Real Projectives’ Commentary on Millennial Housing Trends

by Jonathan Williams

Much discussion has focused on how the real estate market should adapt to preferred housing trends for millennials as they age. Bisnow recently published an article in which Bozzuto CEO, Toby Bozzuto, predicted millennials will favor longer term stay in rental housing within the cities, but that there will be a significant exodus to the suburbs once their children reach school ages 5-6.

Although millennials now make a strong case for urbanism, I believe that as they form families their housing preferences will shift, following a pattern similar to previous generations. However, it is important to keep in mind that there are options other than simply suburban or urban. One retro alternative is the town setting, which in a way offers residents the best of both worlds. Living in towns traditionally allowed walking to shopping, dining, and entertainment venues often heralded in cities, and also provided the safety and intimacy that characterized the suburbs.

Towns have been somewhat forgotten, partially due to the interstate highways that bypassed them and because their stores sprawled to the suburbs. However, I’m a firm believer that many millennials will rediscover towns and see them as viable places to raise their families. This trend is already being seen in Laurel, Maryland, where increasing redevelopment has helped revitalize the town. Typically retail is known to follow rooftops, but in this case we are observing the opposite, where the redevelopment of amenities has attracted new residents and is therefore prompting new modern housing options to be built.

School quality is another important factor that millennials will take into consideration when choosing where to raise their families. Bisnow cites Nancy Hooff, Somerset Development principal, who claims that city schools will improve if millennials stay in the city, as it will create demand for better schools and teachers. However, that logic is somewhat backwards, as I think it is more practical and timely for people to relocate to where the school systems are already good. While some city schools are improving, such systemic changes take many years so by the time measurable results are ready, the children will already be on to the next school. Once again, towns therefore will look appealing to millennials as they are typically located where there are better schools.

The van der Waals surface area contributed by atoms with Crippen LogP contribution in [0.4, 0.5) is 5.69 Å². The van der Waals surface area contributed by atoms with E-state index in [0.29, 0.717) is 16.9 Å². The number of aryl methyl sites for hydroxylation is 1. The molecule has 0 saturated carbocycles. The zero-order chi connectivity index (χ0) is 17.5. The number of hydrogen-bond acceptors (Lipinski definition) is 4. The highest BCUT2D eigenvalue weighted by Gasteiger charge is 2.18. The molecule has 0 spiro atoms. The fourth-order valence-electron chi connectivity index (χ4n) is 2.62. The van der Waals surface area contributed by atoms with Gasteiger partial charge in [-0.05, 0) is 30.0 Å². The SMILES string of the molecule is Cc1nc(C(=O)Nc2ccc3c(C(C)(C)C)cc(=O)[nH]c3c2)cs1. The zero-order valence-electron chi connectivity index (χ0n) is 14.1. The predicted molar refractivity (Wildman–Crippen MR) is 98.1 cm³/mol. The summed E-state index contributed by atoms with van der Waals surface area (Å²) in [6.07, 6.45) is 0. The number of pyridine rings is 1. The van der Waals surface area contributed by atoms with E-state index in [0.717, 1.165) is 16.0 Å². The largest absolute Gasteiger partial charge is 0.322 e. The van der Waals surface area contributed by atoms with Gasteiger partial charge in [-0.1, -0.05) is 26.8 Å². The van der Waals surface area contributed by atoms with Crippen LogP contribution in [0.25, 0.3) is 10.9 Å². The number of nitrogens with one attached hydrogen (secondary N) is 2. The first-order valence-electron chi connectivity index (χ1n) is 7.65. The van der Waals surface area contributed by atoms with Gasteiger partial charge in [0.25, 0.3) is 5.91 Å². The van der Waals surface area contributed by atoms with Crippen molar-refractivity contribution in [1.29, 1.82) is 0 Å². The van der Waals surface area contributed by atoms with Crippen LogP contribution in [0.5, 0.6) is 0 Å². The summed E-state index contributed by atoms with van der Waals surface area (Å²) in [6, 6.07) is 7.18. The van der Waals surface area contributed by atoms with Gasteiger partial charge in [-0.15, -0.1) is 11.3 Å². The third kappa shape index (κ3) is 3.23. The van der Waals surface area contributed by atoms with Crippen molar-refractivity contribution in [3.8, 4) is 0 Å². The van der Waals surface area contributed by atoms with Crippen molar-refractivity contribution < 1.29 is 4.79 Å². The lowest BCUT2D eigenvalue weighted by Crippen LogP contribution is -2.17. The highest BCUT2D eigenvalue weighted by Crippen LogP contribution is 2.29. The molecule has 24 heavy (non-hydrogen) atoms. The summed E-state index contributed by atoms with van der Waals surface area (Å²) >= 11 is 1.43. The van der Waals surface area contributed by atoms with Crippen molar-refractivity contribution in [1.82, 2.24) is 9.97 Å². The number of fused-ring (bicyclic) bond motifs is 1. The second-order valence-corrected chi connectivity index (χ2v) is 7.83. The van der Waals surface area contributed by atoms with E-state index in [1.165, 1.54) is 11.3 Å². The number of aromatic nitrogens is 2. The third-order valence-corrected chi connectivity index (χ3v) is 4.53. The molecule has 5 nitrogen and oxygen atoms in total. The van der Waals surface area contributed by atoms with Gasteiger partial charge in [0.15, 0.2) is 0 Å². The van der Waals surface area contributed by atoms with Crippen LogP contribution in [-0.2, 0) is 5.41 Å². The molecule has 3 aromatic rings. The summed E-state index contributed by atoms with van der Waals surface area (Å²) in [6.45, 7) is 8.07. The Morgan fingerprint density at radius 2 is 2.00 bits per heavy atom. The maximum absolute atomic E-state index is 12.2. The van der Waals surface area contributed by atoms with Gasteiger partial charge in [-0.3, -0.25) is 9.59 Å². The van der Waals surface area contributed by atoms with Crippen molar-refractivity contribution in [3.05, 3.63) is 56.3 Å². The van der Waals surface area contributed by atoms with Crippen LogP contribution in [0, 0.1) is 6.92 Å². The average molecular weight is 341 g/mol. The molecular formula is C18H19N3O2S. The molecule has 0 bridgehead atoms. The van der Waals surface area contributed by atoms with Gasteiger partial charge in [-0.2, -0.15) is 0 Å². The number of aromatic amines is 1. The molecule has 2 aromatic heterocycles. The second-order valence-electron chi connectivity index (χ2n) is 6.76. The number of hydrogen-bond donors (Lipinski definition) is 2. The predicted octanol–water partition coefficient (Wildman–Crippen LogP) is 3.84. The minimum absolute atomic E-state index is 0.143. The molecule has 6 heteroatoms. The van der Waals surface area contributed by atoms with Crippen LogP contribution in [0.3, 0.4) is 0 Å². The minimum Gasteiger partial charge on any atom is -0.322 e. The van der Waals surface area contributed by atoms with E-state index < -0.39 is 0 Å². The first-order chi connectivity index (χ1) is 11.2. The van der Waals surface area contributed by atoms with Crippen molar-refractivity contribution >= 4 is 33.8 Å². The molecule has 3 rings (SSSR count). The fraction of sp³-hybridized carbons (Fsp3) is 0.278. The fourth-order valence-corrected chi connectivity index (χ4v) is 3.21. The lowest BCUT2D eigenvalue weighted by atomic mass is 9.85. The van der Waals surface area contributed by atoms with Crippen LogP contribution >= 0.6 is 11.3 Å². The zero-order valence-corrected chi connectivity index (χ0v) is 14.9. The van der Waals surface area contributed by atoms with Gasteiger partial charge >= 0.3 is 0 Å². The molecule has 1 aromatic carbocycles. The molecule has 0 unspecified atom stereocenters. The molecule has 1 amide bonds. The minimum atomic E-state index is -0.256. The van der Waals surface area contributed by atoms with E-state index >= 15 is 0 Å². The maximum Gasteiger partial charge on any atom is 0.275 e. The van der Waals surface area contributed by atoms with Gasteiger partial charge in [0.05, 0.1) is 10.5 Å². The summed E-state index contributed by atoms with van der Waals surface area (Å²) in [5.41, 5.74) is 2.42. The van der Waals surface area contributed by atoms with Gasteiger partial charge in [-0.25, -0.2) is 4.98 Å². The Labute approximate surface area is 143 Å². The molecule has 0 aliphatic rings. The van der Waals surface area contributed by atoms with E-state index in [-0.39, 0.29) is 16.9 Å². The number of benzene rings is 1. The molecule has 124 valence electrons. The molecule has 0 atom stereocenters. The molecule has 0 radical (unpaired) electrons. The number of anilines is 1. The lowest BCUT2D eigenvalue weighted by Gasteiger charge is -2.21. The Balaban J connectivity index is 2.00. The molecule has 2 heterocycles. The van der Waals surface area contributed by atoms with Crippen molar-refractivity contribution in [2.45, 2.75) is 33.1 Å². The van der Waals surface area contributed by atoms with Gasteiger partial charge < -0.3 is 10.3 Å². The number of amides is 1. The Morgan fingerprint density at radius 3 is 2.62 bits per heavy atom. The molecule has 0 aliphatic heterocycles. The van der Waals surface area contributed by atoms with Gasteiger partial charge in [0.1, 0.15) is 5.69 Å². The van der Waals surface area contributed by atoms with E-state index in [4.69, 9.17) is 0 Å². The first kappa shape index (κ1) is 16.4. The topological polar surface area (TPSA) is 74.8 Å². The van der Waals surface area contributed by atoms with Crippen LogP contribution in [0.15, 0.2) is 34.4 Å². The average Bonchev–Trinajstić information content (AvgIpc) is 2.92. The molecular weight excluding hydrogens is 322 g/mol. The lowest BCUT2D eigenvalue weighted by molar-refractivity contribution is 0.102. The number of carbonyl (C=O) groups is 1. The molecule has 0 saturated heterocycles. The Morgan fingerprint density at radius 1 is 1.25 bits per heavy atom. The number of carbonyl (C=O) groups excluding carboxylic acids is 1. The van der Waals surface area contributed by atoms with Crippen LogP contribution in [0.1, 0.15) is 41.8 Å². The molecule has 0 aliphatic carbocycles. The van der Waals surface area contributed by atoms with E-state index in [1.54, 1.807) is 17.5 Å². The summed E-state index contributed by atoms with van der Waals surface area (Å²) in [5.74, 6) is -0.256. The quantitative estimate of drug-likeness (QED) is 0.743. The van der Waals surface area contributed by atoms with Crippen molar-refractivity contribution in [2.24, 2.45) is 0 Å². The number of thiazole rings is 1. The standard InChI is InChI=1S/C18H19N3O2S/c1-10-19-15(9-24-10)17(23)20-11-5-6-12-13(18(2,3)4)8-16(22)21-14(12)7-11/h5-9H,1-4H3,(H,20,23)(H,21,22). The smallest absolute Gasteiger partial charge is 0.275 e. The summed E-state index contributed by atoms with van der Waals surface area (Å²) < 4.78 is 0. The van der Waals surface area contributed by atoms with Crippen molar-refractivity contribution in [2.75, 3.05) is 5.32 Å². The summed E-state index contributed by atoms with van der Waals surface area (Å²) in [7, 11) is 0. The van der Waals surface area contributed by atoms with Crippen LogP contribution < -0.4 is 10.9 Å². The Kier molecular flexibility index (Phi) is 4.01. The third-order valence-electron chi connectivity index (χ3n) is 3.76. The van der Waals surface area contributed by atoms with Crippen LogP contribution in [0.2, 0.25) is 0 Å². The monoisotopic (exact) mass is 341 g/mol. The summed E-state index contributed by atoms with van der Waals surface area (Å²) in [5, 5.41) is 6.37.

People always have to live somewhere, that’s a given. As Americans, most are blessed to have the opportunities and the means of mobility to relocate to wherever desired. Therefore the choice will never simply be cities versus suburbs, but rather a shifting ratio among the spectrum of alternatives. As Toll Brothers Apartment Living managing director Charles Elliot suggests, the composition of households has also become increasingly diverse, which means multifamily developers need to create broader product diversity. Whether it be in cities, suburbs, towns, or whatever lies in between, the best way for the real estate market to accommodate the needs of millennials is to assure there are plenty of what Americans love most – options.

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You can find Bisnow’s original article, ‘For Multifamily Developers, Where Millennials Will Raise Families is the Billion Dollar Question’ by Jon Banister published on October 10, 2016 at: